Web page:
Twitter took new steps today to reduce the amount of visible abuse on the platform, introducing new filters to remove low-quality and harassing replies from the timeline and from search. The company also said it would take new steps to prevent users who had been permanently banned from the service from creating new accounts. The changes come a week after CEO Jack Dorsey promised “a completely new approach to abuse on Twitter.”
The company offered relatively few details about how the changes would work, saying that trolls would seek to use the information to game the system. And so it is unclear, for example, what new steps Twitter will take to prevent banned users from attempting to rejoin the service.
The new approach to conversations groups together “Less relevant replies” and hides them underneath a button at the bottom of the tweet. Tap the button to see the rest of the replies. Twitter would not say what replies would be categorized as less relevant, but it seems designed to reduce the number of responses from newly created accounts with few or no followers.
Twitter said a little more about its “safe search” feature, which will be personalized to the user. By default, it will hide graphic and sexually explicit images and video from search results. It will also hide tweets from any accounts that you have muted or blocked. The tweets will still be “discoverable” if you want to dig for them, Twitter said, though it did not specify how.
At first glance, the changes introduced today do not look substantially new. Filtering replies algorithmically logically follows a feature introduced in November that allows users to block specific keywords from their mentions. The company promised at the time that muting would come to search as well. And Twitter has targeted users who create multiple accounts for the purposes of harassment for nearly two years.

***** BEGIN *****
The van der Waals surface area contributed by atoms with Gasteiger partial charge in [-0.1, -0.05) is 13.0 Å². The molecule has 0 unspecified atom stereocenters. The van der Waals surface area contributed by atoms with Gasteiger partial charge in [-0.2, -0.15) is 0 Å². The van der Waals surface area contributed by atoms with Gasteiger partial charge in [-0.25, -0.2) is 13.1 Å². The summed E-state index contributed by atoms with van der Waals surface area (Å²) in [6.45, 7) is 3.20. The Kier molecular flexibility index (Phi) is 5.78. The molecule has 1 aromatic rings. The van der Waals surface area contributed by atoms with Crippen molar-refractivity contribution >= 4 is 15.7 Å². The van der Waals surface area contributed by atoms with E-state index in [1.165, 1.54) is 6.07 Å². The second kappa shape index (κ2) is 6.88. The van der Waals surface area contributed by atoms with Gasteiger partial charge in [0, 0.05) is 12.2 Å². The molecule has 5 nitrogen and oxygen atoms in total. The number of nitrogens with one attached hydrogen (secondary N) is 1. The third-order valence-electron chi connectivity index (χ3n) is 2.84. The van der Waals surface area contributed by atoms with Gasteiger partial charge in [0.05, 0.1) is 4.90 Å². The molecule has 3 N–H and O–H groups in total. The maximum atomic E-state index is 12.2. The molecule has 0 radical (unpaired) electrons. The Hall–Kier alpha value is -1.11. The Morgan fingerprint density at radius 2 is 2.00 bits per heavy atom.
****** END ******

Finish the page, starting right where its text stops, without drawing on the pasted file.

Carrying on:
On one hand, it’s good to see Twitter continuing to refine its anti-abuse tools. On the other, the company has a long history of making minor changes to its tools and policies, loudly bragging about them, and then watching as both regular and high-profile users continued to experience massive abuse.
“With every change, we’ll learn, iterate, and continue to move at this speed until we’ve made a significant impact that people can feel,” said Ed Ho, the company’s vice president of engineering, in a blog post.
The changes will be rolling out over the next few weeks on Twitter’s native apps and on the web, the company said.
Correction, 6:04 p.m. The headline for this article originally stated that tweets were filtered from the timeline. In fact they are hidden in replies.